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Thread: Filtering Water

  1. #1
    arigram's Avatar
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    Filtering Water

    I have mentioned before that I have some trouble with dirty water, but my problem was never really solved. I have installed filters and use store bought deionized water for mixing the chemicals, but I still find little hairs and spots on my negatives.
    Since the filters I use are made mostly from fabric-like material, inquiring for a metallic filter to hold the hair and crud gave me a price range for at least 400 euros and much more of the better ones.

    Do you have any suggestions for an inline water filter that successfully delivers clean water in a tight budget and can be found in the EU?
    aristotelis grammatikakis
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  2. #2
    richard ide's Avatar
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    Ari,
    I checked the Home Depot website for water filters and found a GE filter unit model GXC1SO1C which sells for $60. It is almost identical to the filtration units I used for my film processors. Perhaps you can cross reference to something similar where you are. They worked very well. IIRC I used 5 micron filter cartridges and would replace them about every 6 months.
    Richard

    Why are there no speaker jacks on a stereo camera?

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    arigram... this is of no help but... if your water is dirty it must have some Greece in it.

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    To solve your "problem", I would first attempt to dry your negatives in a cleaner environment? I have successfully processed 35mm film using hotel tap water thoughout the mediterranean region, from spain to algeria to egypt, israel, lebanon and italy, and the key to clean negatives has always been a clean drying environment. The key is to shelter your wet, hanging negatives from ambient, unfiltered, air circulation.

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    arigram... this is of no help but... if your water is dirty it must have some Greece in it.
    Boy, Is that the best you can come up with? How 'bout this: To find Texas from Oregon; go East 'til you you smell it, then South 'til you step in it!

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    Filter Funnels. Elutriation.

    I bought plastic filter funnels locally for $3 and $6, each have a 100 mesh wire screen. This is very fine mesh; any smaller and the water wouldn't go through very well. They have [still are?] been sold in automotive and farm supply stores to filter water droplets and other crud from gasoline [and diesel?]. Now, I filter my chemicals on the way out of the storage bottles, and again on the way back into them. Thursday, I produced my first print that appears not to need retouching [11x14 from 35mm]. The film was developed in my new filtered-chemical regimen. Likewise, I filtered all printing chemicals. I am amazed at the amount of dirt [fibres and cat hairs, for example] that I collect each session.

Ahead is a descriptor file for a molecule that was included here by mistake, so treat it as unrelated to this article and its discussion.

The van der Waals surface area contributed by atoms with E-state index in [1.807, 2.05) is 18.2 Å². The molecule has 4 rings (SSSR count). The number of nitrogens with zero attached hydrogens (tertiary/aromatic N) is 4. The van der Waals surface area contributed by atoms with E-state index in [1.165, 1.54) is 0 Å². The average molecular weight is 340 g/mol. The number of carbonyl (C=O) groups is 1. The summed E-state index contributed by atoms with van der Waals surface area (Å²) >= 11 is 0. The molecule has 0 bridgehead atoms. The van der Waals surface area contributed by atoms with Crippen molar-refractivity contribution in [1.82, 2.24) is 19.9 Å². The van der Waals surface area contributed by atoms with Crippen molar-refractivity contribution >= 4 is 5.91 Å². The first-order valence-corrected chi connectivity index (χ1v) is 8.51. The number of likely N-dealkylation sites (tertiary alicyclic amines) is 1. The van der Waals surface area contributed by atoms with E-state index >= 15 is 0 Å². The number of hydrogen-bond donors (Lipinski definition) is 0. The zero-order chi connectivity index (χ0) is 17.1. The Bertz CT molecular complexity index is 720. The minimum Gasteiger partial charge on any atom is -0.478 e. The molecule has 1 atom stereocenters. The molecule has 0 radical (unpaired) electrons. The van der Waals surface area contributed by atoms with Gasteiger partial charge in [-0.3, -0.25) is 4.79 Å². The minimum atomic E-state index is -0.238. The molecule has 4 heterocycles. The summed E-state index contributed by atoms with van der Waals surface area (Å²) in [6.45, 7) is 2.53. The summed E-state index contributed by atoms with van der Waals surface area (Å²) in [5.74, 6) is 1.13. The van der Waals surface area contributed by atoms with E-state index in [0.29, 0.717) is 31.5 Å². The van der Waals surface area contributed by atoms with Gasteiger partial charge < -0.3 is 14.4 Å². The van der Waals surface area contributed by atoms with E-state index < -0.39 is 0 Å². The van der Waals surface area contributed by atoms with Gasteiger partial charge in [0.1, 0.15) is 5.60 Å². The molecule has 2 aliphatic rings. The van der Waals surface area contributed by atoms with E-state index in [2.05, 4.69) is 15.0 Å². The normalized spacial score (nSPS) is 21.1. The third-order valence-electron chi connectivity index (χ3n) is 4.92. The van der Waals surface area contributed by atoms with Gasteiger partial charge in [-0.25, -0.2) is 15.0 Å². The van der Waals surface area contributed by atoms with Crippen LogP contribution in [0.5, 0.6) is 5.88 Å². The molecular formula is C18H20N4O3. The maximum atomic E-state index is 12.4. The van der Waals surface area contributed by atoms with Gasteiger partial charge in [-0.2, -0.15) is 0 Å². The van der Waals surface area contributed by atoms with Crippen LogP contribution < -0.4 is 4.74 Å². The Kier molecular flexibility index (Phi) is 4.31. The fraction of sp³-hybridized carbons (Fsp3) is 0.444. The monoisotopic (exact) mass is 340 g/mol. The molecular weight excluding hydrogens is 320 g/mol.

In the very old days, optical workers [making telescope lenses and mirrors] would settle their process waters for days or weeks to let the "mung" collect on the bottom of the vessels. Then carefully decant the water to leave the dirt behind.

    This settling technique is used to separate different grades of abrasives and polishing compounds. It is called elutriation.

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    Quote Originally Posted by flash26c View Post
    Boy, Is that the best you can come up with? How 'bout this: To find Texas from Oregon; go East 'til you you smell it, then South 'til you step in it!
    Heh, heh... we're PROUD of our cow patties here and step in them just so we have an excuse to polish our boots.

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    Valerie's Avatar
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    Quote Originally Posted by Mike1234 View Post
    Heh, heh... we're PROUD of our cow patties here and step in them just so we have an excuse to polish our boots.
    Eeewww!!! Speak for yourself!
    "So I am turning over a new leaf but the page is stuck". Diane Arbus

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    Quote Originally Posted by flash26c View Post
    Boy, Is that the best you can come up with? How 'bout this: To find Texas from Oregon; go East 'til you you smell it, then South 'til you step in it!
    You know what that smell is, don't you? You got it. It is the smell of money. Sometimes takes a little fancy foot work to get it and that also helps to keep you out of the patties. Bill Barber

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    I'm on a rainwater system and filter my water through two filters on it's way into the house. The first is a wound fiberglass looking filter and the second is a carbon filter. It cost about $100 a year for the filter and my water is clean, clean, clean. Make a glass of ice water. All the ice melts and guess what is floating in the bottom of the glass . . . nothing but pure clean water. That may be a function of the rainwater, however I have looked in the tanks and there is dirt/dust that makes it into the tanks, but the water after filtration is clean. Bill Barber
    Last edited by nsurit; 11-21-2009 at 08:42 PM. Click to view previous post history.

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